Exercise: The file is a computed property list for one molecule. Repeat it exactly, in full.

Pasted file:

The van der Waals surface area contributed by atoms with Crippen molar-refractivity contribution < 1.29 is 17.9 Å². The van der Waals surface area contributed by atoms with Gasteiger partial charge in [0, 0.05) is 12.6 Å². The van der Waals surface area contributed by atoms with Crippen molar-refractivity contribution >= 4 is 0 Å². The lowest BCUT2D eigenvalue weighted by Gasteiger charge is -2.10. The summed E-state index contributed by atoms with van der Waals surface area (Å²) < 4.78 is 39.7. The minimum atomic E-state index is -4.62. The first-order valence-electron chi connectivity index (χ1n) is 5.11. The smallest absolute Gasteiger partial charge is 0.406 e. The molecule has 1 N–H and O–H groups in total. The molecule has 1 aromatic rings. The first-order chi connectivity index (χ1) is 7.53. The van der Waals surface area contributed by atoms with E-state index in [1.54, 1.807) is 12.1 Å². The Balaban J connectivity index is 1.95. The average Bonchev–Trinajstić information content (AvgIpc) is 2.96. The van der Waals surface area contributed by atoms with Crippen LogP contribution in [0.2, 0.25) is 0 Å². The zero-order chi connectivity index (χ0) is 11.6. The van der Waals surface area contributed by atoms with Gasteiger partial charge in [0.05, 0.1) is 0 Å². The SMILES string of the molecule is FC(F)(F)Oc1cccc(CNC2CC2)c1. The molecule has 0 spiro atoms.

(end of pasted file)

The van der Waals surface area contributed by atoms with Crippen molar-refractivity contribution < 1.29 is 17.9 Å². The van der Waals surface area contributed by atoms with Gasteiger partial charge in [0, 0.05) is 12.6 Å². The van der Waals surface area contributed by atoms with Crippen molar-refractivity contribution >= 4 is 0 Å². The lowest BCUT2D eigenvalue weighted by Gasteiger charge is -2.10. The summed E-state index contributed by atoms with van der Waals surface area (Å²) < 4.78 is 39.7. The minimum atomic E-state index is -4.62. The first-order valence-electron chi connectivity index (χ1n) is 5.11. The smallest absolute Gasteiger partial charge is 0.406 e. The molecule has 1 N–H and O–H groups in total. The molecule has 1 aromatic rings. The first-order chi connectivity index (χ1) is 7.53. The van der Waals surface area contributed by atoms with E-state index in [1.54, 1.807) is 12.1 Å². The Balaban J connectivity index is 1.95. The average Bonchev–Trinajstić information content (AvgIpc) is 2.96. The van der Waals surface area contributed by atoms with Crippen LogP contribution in [0.2, 0.25) is 0 Å². The zero-order chi connectivity index (χ0) is 11.6. The van der Waals surface area contributed by atoms with Gasteiger partial charge in [0.05, 0.1) is 0 Å². The SMILES string of the molecule is FC(F)(F)Oc1cccc(CNC2CC2)c1. The molecule has 0 spiro atoms.